As a business owner or marketer, you probably have lot on your plate. You’re handling blog posts, social media… not to mention running your business. The last thing you want to do is add another “to do”, but this one is important. If you want your website to work for your business, you need an effective call to action (CTA) on every page.
Before you cringe at repeatedly asking your clients to “BUY NOW,” let’s explore the many variations of a CTA.
What is a Call to Action?
Here’s what most people think of when they hear “Call to Action”: A sales-y button that encourages the your visitor to contact you or fill out a form. Essentially, it asks for your prospect’s business (or at least, their inquiry).
While this can be true, CTAs can be more simple. They can literal be a call to action, and that “action” doesn’t need to relate to a purchase.
A call to action can lead the prospect through your website by pointing them to the next page. It can entice them to sign up for a mailing list or subscribe to a webinar. The sky’s the limit! Essentially, you want your CTA to guide your visitor to the appropriate next step. Bonus points if it’s a CTA they can’t help but click.
How to Create a Strong CTA:
1. Decide what you want your visitor to do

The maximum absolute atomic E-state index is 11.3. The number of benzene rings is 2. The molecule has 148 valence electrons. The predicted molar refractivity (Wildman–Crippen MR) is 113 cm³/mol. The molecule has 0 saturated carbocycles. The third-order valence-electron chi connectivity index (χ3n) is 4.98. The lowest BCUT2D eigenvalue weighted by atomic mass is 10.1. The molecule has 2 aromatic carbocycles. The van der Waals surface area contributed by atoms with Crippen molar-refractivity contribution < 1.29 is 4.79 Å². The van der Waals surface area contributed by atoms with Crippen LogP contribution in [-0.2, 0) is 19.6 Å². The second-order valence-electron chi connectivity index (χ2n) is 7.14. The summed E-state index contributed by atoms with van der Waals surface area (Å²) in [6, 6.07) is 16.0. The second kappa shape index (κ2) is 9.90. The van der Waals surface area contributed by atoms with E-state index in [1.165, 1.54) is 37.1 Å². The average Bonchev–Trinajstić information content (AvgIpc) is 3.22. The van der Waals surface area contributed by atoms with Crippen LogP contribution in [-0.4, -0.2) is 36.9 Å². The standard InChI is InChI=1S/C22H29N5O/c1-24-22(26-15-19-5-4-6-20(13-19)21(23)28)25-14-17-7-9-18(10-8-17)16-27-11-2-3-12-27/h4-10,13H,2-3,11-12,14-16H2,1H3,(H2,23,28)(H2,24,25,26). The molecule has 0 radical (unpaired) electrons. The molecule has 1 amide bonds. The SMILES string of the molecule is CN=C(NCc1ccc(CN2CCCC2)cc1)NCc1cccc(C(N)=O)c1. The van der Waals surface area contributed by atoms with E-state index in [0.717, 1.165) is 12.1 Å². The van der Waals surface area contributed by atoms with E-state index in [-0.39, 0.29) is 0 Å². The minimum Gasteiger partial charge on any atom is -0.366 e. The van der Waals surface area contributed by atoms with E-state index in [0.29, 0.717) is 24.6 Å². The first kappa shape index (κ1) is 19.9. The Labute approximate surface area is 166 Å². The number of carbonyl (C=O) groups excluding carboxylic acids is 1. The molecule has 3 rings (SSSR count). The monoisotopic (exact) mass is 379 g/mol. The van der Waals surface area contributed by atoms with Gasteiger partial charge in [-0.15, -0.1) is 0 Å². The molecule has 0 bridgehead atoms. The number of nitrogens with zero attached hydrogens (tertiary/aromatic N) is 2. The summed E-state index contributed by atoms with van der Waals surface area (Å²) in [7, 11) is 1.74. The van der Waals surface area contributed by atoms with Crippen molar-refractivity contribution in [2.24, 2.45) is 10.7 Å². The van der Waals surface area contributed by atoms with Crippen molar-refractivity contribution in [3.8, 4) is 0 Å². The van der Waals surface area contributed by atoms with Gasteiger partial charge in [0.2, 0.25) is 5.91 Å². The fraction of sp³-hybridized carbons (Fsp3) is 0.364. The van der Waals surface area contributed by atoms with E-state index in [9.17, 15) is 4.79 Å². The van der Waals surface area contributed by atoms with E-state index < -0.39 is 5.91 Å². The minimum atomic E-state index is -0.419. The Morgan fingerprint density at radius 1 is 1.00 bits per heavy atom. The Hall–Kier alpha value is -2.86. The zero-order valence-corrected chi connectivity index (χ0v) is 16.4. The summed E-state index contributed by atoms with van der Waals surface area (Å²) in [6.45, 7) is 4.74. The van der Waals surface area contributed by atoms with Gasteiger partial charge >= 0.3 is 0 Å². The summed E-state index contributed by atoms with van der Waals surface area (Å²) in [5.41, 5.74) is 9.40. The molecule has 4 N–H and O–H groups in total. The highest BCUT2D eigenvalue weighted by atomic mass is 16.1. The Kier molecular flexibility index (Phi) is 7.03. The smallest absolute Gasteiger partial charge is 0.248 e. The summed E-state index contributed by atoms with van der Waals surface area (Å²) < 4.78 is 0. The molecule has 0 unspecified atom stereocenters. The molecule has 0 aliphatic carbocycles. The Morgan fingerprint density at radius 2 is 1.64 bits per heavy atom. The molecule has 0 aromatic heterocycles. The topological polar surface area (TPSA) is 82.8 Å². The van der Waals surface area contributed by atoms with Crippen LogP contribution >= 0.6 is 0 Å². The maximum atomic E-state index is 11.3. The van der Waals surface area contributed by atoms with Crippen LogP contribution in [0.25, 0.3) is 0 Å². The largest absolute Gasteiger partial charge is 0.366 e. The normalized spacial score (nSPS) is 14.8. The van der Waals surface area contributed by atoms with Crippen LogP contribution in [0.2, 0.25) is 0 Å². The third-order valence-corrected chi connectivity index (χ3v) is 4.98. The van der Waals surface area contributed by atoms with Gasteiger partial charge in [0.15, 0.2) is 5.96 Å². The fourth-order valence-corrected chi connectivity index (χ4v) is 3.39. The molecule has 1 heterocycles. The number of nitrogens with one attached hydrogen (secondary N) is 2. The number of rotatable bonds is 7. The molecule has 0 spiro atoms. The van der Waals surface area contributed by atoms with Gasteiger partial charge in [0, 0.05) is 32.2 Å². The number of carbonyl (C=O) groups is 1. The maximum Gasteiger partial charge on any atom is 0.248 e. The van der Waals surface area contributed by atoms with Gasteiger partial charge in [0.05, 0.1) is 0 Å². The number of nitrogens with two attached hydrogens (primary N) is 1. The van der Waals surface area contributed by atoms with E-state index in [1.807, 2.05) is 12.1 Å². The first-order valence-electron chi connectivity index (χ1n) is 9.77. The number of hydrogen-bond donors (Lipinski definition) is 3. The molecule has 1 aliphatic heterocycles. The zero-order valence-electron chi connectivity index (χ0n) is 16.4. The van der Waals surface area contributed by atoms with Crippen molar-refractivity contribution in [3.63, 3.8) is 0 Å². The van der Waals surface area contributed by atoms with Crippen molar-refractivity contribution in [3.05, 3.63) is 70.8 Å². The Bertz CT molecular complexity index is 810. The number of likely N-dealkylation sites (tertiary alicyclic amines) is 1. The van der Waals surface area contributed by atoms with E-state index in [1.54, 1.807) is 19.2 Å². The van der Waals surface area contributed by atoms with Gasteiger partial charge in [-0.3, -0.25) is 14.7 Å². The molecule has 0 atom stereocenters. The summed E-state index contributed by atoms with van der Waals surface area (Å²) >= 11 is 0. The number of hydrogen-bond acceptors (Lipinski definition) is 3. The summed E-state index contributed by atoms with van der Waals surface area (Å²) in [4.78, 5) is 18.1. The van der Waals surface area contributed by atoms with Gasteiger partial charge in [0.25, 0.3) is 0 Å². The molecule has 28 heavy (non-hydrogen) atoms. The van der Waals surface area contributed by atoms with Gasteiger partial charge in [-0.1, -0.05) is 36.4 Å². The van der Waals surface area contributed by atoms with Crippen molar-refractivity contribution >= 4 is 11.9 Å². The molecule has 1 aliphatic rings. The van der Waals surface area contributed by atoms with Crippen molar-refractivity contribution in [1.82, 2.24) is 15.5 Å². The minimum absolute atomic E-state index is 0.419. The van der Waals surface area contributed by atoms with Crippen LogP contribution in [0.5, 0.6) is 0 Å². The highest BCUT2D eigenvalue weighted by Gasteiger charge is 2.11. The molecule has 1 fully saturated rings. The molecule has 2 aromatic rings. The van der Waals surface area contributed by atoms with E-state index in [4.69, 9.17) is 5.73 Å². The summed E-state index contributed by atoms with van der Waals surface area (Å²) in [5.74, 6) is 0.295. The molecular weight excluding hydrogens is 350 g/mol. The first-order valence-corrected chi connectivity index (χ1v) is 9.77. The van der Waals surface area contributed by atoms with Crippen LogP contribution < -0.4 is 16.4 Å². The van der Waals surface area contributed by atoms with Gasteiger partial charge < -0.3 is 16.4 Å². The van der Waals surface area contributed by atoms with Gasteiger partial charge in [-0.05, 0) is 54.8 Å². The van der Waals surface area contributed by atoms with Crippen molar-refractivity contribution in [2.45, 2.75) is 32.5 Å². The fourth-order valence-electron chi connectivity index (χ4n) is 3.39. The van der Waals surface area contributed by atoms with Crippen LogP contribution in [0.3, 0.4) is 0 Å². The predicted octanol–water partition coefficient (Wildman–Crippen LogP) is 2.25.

Do you want them to sign up for a trial of your tool?
Do you want your visitor to explore your blog?
Or maybe they just read complex information about your product, and it would be helpful to send them to your FAQs.
2. Decide how to word your CTA
Simple, concise and on-brand CTAs work best. Don’t require an abundance of form fields, and use a maximum of 5 words in the link or button. Be sure to start with action words like “Get” or “Start.” For example…
Good “Start My Free Trial”
Not Good “Free Trial”
Another tip to try is talk in first person (Me, My) instead of third person (You, Your). Feel free to experiment with the wording to see what gets you more clicks.
3. Decide where to place your CTA
Best practice recommends that your CTA be high up on your page – in a very visible place – or close in proximity to supporting information. For example, if you want people to sign up for your newsletter, put the CTA next to your newsletter info.
Here is an example of an excellent CTA: It is concise, prominently placed and there are few other distractions on the page.
4. Stick with one action per page
Requesting multiple actions can confuse your reader, and confusion can lead to a lack of action altogether. Choose one main action for the reader – one that makes the most difference for your business, or that correlates best with the content on your page.
To be clear, you’re welcome to post multiple CTA buttons/forms on a page as long as they clearly have the same goal. Take a look at Prezi’s homepage for example. Their page has two CTAs (“Give Prezi a Try” and “Get Started”) both of which go to the same page.
So give this a try. Add CTAs to your website and see how they guide your visitors. Writing effective CTAs can take trial and error, so don’t be afraid to change them if they aren’t working.
Wondering what other improvements you could make to your website? Visit Craveity’s Website Services page to learn more about how we can improve your site.